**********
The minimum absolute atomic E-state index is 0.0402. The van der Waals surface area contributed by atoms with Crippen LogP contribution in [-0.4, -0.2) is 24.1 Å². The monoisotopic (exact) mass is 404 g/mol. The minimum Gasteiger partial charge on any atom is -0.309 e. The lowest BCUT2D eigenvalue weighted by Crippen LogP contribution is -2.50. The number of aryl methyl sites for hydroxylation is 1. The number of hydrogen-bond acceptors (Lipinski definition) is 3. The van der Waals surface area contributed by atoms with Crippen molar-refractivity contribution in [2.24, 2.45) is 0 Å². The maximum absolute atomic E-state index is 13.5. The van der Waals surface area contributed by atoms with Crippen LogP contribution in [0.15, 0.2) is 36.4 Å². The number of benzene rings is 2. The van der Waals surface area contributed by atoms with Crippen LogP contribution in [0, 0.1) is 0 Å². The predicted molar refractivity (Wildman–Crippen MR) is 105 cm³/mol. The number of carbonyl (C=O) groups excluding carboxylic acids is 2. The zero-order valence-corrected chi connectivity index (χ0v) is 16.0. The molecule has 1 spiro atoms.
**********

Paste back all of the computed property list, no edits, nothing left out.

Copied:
The minimum absolute atomic E-state index is 0.0402. The van der Waals surface area contributed by atoms with Crippen LogP contribution in [-0.4, -0.2) is 24.1 Å². The monoisotopic (exact) mass is 404 g/mol. The minimum Gasteiger partial charge on any atom is -0.309 e. The lowest BCUT2D eigenvalue weighted by Crippen LogP contribution is -2.50. The number of aryl methyl sites for hydroxylation is 1. The number of hydrogen-bond acceptors (Lipinski definition) is 3. The van der Waals surface area contributed by atoms with Crippen molar-refractivity contribution in [2.24, 2.45) is 0 Å². The maximum absolute atomic E-state index is 13.5. The van der Waals surface area contributed by atoms with Crippen LogP contribution in [0.15, 0.2) is 36.4 Å². The number of benzene rings is 2. The van der Waals surface area contributed by atoms with Crippen LogP contribution in [0, 0.1) is 0 Å². The predicted molar refractivity (Wildman–Crippen MR) is 105 cm³/mol. The number of carbonyl (C=O) groups excluding carboxylic acids is 2. The zero-order valence-corrected chi connectivity index (χ0v) is 16.0. The molecule has 1 spiro atoms.